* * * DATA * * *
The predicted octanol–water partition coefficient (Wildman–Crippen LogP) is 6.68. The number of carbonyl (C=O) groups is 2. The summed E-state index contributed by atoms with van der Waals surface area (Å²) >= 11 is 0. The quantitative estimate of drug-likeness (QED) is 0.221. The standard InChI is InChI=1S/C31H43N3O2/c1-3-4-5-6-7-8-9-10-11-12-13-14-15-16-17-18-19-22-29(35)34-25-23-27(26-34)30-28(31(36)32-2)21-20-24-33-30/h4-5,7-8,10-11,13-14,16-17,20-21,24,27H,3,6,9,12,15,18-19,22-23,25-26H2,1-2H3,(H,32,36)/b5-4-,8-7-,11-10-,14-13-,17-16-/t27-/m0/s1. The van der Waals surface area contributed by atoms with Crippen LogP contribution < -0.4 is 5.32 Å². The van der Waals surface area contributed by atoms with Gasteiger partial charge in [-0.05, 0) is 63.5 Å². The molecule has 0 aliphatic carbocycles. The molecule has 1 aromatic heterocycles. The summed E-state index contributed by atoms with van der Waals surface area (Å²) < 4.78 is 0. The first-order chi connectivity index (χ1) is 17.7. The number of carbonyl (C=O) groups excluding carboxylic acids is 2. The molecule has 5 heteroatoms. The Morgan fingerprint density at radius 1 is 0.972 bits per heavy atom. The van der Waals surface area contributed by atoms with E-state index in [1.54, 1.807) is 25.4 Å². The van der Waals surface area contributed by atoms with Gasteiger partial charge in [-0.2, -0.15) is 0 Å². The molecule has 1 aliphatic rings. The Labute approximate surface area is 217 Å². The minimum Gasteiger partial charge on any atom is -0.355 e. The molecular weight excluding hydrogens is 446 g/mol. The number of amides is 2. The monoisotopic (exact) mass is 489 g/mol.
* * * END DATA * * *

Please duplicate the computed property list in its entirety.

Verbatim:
The predicted octanol–water partition coefficient (Wildman–Crippen LogP) is 6.68. The number of carbonyl (C=O) groups is 2. The summed E-state index contributed by atoms with van der Waals surface area (Å²) >= 11 is 0. The quantitative estimate of drug-likeness (QED) is 0.221. The standard InChI is InChI=1S/C31H43N3O2/c1-3-4-5-6-7-8-9-10-11-12-13-14-15-16-17-18-19-22-29(35)34-25-23-27(26-34)30-28(31(36)32-2)21-20-24-33-30/h4-5,7-8,10-11,13-14,16-17,20-21,24,27H,3,6,9,12,15,18-19,22-23,25-26H2,1-2H3,(H,32,36)/b5-4-,8-7-,11-10-,14-13-,17-16-/t27-/m0/s1. The van der Waals surface area contributed by atoms with Crippen LogP contribution < -0.4 is 5.32 Å². The van der Waals surface area contributed by atoms with Gasteiger partial charge in [-0.05, 0) is 63.5 Å². The molecule has 0 aliphatic carbocycles. The molecule has 1 aromatic heterocycles. The summed E-state index contributed by atoms with van der Waals surface area (Å²) < 4.78 is 0. The first-order chi connectivity index (χ1) is 17.7. The number of carbonyl (C=O) groups excluding carboxylic acids is 2. The molecule has 5 heteroatoms. The Morgan fingerprint density at radius 1 is 0.972 bits per heavy atom. The van der Waals surface area contributed by atoms with E-state index in [1.54, 1.807) is 25.4 Å². The van der Waals surface area contributed by atoms with Gasteiger partial charge in [-0.2, -0.15) is 0 Å². The molecule has 1 aliphatic rings. The Labute approximate surface area is 217 Å². The minimum Gasteiger partial charge on any atom is -0.355 e. The molecular weight excluding hydrogens is 446 g/mol. The number of amides is 2. The monoisotopic (exact) mass is 489 g/mol.